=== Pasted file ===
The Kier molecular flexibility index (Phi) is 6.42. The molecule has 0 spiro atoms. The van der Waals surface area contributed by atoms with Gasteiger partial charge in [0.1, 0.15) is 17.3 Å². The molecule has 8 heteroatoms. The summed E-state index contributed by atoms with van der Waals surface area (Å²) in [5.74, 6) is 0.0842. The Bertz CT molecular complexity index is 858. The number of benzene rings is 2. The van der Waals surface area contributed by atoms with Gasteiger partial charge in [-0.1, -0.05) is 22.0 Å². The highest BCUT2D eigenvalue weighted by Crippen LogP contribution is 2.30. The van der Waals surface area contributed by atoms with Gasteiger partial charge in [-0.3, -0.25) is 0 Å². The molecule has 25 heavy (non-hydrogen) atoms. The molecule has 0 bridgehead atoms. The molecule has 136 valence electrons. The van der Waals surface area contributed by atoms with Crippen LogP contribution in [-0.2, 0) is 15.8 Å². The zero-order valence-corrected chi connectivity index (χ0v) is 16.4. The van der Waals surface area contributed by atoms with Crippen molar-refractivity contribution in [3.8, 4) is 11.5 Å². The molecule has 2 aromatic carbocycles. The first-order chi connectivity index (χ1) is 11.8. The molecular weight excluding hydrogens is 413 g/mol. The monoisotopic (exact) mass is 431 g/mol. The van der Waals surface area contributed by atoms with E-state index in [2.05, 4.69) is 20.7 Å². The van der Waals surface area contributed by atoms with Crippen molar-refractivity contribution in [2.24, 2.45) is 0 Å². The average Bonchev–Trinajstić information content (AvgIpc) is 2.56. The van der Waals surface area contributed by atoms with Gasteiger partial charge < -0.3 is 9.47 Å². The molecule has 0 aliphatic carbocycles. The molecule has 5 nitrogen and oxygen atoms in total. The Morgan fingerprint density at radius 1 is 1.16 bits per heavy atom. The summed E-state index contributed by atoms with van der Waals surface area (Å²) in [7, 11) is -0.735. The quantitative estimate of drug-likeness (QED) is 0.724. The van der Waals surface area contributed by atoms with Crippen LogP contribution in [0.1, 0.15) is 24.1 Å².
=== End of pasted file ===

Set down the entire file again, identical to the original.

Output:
The Kier molecular flexibility index (Phi) is 6.42. The molecule has 0 spiro atoms. The van der Waals surface area contributed by atoms with Gasteiger partial charge in [0.1, 0.15) is 17.3 Å². The molecule has 8 heteroatoms. The summed E-state index contributed by atoms with van der Waals surface area (Å²) in [5.74, 6) is 0.0842. The Bertz CT molecular complexity index is 858. The number of benzene rings is 2. The van der Waals surface area contributed by atoms with Gasteiger partial charge in [-0.1, -0.05) is 22.0 Å². The highest BCUT2D eigenvalue weighted by Crippen LogP contribution is 2.30. The van der Waals surface area contributed by atoms with Gasteiger partial charge in [-0.3, -0.25) is 0 Å². The molecule has 25 heavy (non-hydrogen) atoms. The molecule has 0 bridgehead atoms. The molecule has 136 valence electrons. The van der Waals surface area contributed by atoms with Crippen LogP contribution in [-0.2, 0) is 15.8 Å². The zero-order valence-corrected chi connectivity index (χ0v) is 16.4. The van der Waals surface area contributed by atoms with Crippen molar-refractivity contribution in [3.8, 4) is 11.5 Å². The molecule has 2 aromatic carbocycles. The first-order chi connectivity index (χ1) is 11.8. The molecular weight excluding hydrogens is 413 g/mol. The monoisotopic (exact) mass is 431 g/mol. The van der Waals surface area contributed by atoms with E-state index in [2.05, 4.69) is 20.7 Å². The van der Waals surface area contributed by atoms with Crippen molar-refractivity contribution in [2.24, 2.45) is 0 Å². The average Bonchev–Trinajstić information content (AvgIpc) is 2.56. The van der Waals surface area contributed by atoms with Gasteiger partial charge < -0.3 is 9.47 Å². The molecule has 0 aliphatic carbocycles. The molecule has 5 nitrogen and oxygen atoms in total. The Morgan fingerprint density at radius 1 is 1.16 bits per heavy atom. The summed E-state index contributed by atoms with van der Waals surface area (Å²) in [7, 11) is -0.735. The quantitative estimate of drug-likeness (QED) is 0.724. The van der Waals surface area contributed by atoms with Crippen LogP contribution in [0.1, 0.15) is 24.1 Å².